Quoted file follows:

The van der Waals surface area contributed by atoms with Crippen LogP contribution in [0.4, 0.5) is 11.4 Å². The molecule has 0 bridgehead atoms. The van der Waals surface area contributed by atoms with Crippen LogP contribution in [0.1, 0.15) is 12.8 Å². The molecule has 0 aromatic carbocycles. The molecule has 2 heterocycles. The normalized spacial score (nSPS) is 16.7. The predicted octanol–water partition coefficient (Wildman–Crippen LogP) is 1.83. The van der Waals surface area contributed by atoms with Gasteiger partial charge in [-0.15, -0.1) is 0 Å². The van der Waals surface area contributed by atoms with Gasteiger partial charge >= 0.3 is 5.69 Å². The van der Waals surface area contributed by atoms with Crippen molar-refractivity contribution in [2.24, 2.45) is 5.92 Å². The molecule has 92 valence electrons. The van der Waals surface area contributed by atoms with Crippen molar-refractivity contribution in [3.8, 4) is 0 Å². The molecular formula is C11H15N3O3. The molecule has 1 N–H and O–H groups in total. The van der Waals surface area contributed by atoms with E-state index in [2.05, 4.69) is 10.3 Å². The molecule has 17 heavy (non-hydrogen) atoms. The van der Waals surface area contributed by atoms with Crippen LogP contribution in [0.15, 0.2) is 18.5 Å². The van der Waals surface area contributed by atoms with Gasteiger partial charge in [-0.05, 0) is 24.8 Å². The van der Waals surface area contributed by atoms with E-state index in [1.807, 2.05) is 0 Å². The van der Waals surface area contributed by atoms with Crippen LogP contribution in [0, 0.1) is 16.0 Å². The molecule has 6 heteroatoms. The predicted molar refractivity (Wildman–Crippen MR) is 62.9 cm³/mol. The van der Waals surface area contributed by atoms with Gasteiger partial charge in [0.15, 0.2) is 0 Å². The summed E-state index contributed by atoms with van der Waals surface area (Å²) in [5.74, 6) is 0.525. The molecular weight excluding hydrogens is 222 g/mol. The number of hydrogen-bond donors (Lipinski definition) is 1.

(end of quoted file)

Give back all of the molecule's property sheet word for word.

The van der Waals surface area contributed by atoms with Crippen LogP contribution in [0.4, 0.5) is 11.4 Å². The molecule has 0 bridgehead atoms. The van der Waals surface area contributed by atoms with Crippen LogP contribution in [0.1, 0.15) is 12.8 Å². The molecule has 0 aromatic carbocycles. The molecule has 2 heterocycles. The normalized spacial score (nSPS) is 16.7. The predicted octanol–water partition coefficient (Wildman–Crippen LogP) is 1.83. The van der Waals surface area contributed by atoms with Gasteiger partial charge in [-0.15, -0.1) is 0 Å². The van der Waals surface area contributed by atoms with Gasteiger partial charge >= 0.3 is 5.69 Å². The van der Waals surface area contributed by atoms with Crippen molar-refractivity contribution in [2.24, 2.45) is 5.92 Å². The molecule has 92 valence electrons. The van der Waals surface area contributed by atoms with Crippen molar-refractivity contribution in [3.8, 4) is 0 Å². The molecular formula is C11H15N3O3. The molecule has 1 N–H and O–H groups in total. The van der Waals surface area contributed by atoms with E-state index in [2.05, 4.69) is 10.3 Å². The molecule has 17 heavy (non-hydrogen) atoms. The van der Waals surface area contributed by atoms with Crippen LogP contribution in [0.15, 0.2) is 18.5 Å². The van der Waals surface area contributed by atoms with Gasteiger partial charge in [-0.05, 0) is 24.8 Å². The van der Waals surface area contributed by atoms with E-state index in [1.807, 2.05) is 0 Å². The van der Waals surface area contributed by atoms with Crippen LogP contribution in [0, 0.1) is 16.0 Å². The molecule has 6 heteroatoms. The predicted molar refractivity (Wildman–Crippen MR) is 62.9 cm³/mol. The van der Waals surface area contributed by atoms with Gasteiger partial charge in [0.15, 0.2) is 0 Å². The summed E-state index contributed by atoms with van der Waals surface area (Å²) in [5.74, 6) is 0.525. The molecular weight excluding hydrogens is 222 g/mol. The number of hydrogen-bond donors (Lipinski definition) is 1.